Advertisements

How to Measure Your Gas Mileage

There are lots of reasons why you want to measure your car's gas mileage – to make sure it's running right, to measure the effects of any techniques or gadgets you're using to improve your gas mileage, etc. – but exactly how do you measure it? It is very important that you measure your gas mileage correctly and consistently, so that you know you are getting results you can trust.

The mathematics behind gas mileage are as simple as can be: distance driven divided by fuel consumed equals fuel economy. In the United States, that means miles per gallon, but the same principle works for kilometers per liter. It also works the same way whether you are burning gasoline or diesel, petroleum-based fuel, ethanol, or biodiesel. But there are two challenges:

1. How do you determine exactly how much fuel you are using, and whether a given gallon of gas should be included in the measurement for a given mile?

2. How do you keep track of gas mileage over a long period of time without missing any gallons or miles in your overall calculations?

There have been a few articles published on that first point which, in my opinion, make the process unduly complicated. Here's the easy way. Start with a full tank and note your car's odometer reading at that point.

Do not record the gas you put into the tank at the beginning of this process. That was just to create a starting point. You will measure only the gas you put into the car after that point. Simply keep track of every gallon of gas you put into your car, regardless of whether you've filled the tank or not.

Each time you do fill the tank to the top again, make sure you record your odometer reading at that time. This becomes a new data point in your overall gas mileage measurement.

Each time you fill the tank, subtract the beginning odometer reading from the current reading to get the total miles driven. Then, total up all the gallons of fuel you've put into the car since the beginning point. Divide the total miles by the total gallons, and you've got your miles per gallon.

What about that second point? How can you make sure you have not forgotten to record your partitions or gallons of fuel purchased?

Well, the mileage takes care of itself. Your car's odometer faithfully records every mile you drive. As long as you wrote down the odometer reading at the beginning of the process, when you filled your gas tank, your car's odometer has a perfectly reliable record of how many miles you've driven since then.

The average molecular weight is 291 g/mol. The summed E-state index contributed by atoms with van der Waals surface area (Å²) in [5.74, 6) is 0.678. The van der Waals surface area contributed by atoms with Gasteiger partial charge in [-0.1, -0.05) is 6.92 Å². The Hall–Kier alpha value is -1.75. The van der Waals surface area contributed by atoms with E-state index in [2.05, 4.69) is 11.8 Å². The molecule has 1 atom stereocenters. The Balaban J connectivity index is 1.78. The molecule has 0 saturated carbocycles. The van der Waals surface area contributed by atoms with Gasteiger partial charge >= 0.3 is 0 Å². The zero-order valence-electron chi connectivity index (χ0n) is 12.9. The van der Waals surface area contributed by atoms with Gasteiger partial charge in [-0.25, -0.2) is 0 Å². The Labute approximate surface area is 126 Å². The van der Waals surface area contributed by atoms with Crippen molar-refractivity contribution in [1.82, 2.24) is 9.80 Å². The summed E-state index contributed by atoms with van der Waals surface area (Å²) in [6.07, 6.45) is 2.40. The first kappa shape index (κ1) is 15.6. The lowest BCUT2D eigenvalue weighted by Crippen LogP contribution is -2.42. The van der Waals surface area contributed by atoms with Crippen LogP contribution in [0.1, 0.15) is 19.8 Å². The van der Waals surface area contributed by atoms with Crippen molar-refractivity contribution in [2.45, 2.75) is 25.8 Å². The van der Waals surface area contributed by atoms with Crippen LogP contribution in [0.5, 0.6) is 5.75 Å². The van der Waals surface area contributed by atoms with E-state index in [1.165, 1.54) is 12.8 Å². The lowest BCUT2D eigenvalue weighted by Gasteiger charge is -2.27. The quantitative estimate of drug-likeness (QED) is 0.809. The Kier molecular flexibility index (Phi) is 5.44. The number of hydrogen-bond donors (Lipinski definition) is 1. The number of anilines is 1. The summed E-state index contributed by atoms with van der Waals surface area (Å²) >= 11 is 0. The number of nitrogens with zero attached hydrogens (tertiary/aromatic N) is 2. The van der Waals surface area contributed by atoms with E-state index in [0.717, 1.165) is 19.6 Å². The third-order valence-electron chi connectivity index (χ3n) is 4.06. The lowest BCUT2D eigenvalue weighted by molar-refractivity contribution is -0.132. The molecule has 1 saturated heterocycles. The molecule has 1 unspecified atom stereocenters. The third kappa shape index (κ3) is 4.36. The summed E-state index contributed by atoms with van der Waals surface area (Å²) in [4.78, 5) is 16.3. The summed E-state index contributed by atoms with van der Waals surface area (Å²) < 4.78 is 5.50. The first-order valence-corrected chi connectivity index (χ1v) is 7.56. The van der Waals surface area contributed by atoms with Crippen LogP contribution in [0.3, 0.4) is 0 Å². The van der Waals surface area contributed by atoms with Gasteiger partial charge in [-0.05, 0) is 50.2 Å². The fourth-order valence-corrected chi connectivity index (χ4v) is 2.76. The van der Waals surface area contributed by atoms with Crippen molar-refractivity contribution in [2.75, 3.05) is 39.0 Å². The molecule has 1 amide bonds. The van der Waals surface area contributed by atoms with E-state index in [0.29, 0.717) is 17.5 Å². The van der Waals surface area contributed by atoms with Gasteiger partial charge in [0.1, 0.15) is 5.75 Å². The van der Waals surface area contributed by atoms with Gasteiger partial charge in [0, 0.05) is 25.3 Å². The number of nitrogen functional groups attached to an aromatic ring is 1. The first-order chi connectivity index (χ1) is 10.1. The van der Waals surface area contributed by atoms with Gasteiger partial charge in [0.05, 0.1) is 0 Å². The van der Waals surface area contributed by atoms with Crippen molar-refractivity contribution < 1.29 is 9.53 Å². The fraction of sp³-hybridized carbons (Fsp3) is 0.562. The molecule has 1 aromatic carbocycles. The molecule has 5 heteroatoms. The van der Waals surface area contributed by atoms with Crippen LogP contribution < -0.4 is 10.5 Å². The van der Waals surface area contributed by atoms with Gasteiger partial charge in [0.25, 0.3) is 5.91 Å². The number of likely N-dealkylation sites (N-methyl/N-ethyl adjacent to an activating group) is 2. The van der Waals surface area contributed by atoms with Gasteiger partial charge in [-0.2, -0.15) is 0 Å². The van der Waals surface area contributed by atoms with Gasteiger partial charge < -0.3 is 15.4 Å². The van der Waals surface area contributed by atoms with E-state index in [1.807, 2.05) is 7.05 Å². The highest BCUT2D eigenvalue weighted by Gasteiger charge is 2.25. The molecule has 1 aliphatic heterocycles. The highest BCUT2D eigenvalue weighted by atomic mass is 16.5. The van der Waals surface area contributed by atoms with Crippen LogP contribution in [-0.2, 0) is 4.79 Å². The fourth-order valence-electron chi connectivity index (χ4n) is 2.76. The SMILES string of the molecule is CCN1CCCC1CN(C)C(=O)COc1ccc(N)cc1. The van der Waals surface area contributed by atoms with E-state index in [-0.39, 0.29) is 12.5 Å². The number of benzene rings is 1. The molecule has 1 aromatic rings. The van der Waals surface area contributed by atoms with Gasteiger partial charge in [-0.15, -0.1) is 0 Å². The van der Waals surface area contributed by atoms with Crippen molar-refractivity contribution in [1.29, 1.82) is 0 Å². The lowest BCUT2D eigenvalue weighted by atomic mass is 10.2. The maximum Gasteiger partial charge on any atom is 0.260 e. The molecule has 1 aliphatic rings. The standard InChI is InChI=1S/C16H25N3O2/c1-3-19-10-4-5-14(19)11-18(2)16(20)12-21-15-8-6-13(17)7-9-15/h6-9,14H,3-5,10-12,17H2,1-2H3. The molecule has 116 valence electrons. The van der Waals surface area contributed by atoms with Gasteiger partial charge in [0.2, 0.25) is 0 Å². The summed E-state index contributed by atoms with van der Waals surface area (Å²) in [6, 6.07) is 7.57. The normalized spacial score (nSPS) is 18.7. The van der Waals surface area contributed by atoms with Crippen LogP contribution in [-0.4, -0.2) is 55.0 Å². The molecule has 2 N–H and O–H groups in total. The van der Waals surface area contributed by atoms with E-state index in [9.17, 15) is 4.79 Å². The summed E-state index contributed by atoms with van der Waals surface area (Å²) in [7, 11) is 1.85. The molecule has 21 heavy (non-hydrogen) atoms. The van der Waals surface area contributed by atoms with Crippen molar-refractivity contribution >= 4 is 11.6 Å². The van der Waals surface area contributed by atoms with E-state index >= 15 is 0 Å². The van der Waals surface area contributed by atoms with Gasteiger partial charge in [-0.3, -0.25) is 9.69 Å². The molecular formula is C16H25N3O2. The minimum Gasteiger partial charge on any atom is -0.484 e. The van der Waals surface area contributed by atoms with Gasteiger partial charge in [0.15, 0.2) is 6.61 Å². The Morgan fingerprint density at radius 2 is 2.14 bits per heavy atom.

But keeping a record of every gallon of gas you put in is really up to you. You need to form the habit of recording every gallon of gas you buy. It's not enough simply to keep your receipts. Sooner or later, you'll buy gas from a pump that is out of paper and you will not get a receipt.

How you record your gas purchases is up to you. You could carry an audio recorder and read the gallons off the pump whenever you buy gas. Or jot it down on a notepad or into your PDA. Send a text message to yourself. Whatever works for you, form a habit of recording every time you buy gas.

As you accumulate all this data, you'll almost certainly want a spreadsheet of some kind to do the calculations for you, and to keep a long-term record of your gas mileage. A simple spreadsheet with the appropriate formulas in it can give you several views of your gas mileage, such as your long-term gas mileage, your short-term gas mileage, and a moving average gas mileage over your last ten or so fill-ups . This will allow you to notice changes in your car's gas mileage so you can see when something is going wrong – such as when it's time for a tune-up – or so you can see that that new gizmo you installed is really improving your gas mileage .

Yes, measuring your car's gas mileage is really a simple thing, but you have to be sure to do it right. Start with a full tank at a known number of miles on your odometer, then be sure to keep track of every gallon of fuel you put into the car after that.



Source by Chuck Bonner

1
Social Media Auto Publish Powered By : XYZScripts.com